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Ben Carson Says ‘Slave Ships’ Carried ‘Immigrants’ and Twitter Is Not Having It

NAACP slams HUD Secretary: ”Immigrants???“; ”This can’t be real,“ tweets Chelsea Clinton

Ben Carson continues to defy the prevailing assumption that brain surgeons are smart.

The Housing and Urban Development secretary has found himself on the receiving end of intense backlash after referring to African-American slaves as “immigrants” during his first address to his employees at HUD.

“There were other immigrants who came here in the bottom of slave ships, worked even longer, even harder for less,” Carson said on Monday. “But they, too, had a dream that one day their sons, daughters, grandsons, granddaughters, great grandsons, great granddaughters might pursue prosperity and happiness in this land.”

Twitter erupted in condemnation from advocacy groups, including the NAACP, which slammed Carson with one word: “Immigrants???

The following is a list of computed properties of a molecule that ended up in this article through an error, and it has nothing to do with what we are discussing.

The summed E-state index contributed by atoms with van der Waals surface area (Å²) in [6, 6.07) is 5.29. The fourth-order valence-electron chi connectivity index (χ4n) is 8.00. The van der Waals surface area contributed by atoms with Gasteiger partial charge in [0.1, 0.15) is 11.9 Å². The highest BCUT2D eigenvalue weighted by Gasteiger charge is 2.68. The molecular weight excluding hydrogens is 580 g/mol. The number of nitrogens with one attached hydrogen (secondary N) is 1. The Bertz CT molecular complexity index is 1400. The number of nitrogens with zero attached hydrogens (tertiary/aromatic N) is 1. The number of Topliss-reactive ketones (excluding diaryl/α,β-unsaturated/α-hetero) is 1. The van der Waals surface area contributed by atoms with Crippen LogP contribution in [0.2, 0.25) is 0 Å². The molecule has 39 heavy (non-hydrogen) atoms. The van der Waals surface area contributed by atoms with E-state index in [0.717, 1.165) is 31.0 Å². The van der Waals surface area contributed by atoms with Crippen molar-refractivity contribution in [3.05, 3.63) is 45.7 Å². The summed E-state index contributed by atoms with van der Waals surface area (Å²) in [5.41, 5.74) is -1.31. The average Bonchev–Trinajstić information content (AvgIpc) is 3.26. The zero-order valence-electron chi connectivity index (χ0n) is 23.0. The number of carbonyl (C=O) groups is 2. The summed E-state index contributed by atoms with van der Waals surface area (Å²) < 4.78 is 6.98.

Watch Carson’s comments in this video:

Hollywood followed up with a hefty dose of outrage.

Jeffery Wright tweeted: “Don’t care what he once did. I wouldn’t trust Ben Carson to operate on a crawfish head. ‘Get out the kitchen, Ben. Step back from the pot.'”

And Samuel L. Jackson tweeted: “OK!! Ben Carson….I can’t! Immigrants ? In the bottom of SLAVE SHIPS??!! MUTHAFUKKA PLEASE!!!

Former first daughter Chelsea Clinton also took to Twitter, saying, “This can’t be real.”

This isn’t the first time Carson has been mocked for distorting facts. A neurosurgeon, Carson seemed to question climate change in October 2015 when he told an audience at the University of New Hampshire that at “any point in time, temperatures are going up or temperatures are going down. Of course that’s happening. When that stops happening, that’s when we’re in big trouble.”

Carson also raised eyebrows when an old video of him claiming that Joseph — the biblical figure — built the Egyptian pyramids to store food surfaced during his failed presidential campaign (scholars contested his theory, insisting the Pyramids were built to intern pharaohs).

And in 2012 he argued that the Big Bang theory was part of the “fairy tales” pushed by “highfalutin scientists” as a story of creation.

Carson’s name soon shot up to the top of Twitter’s trending chart.

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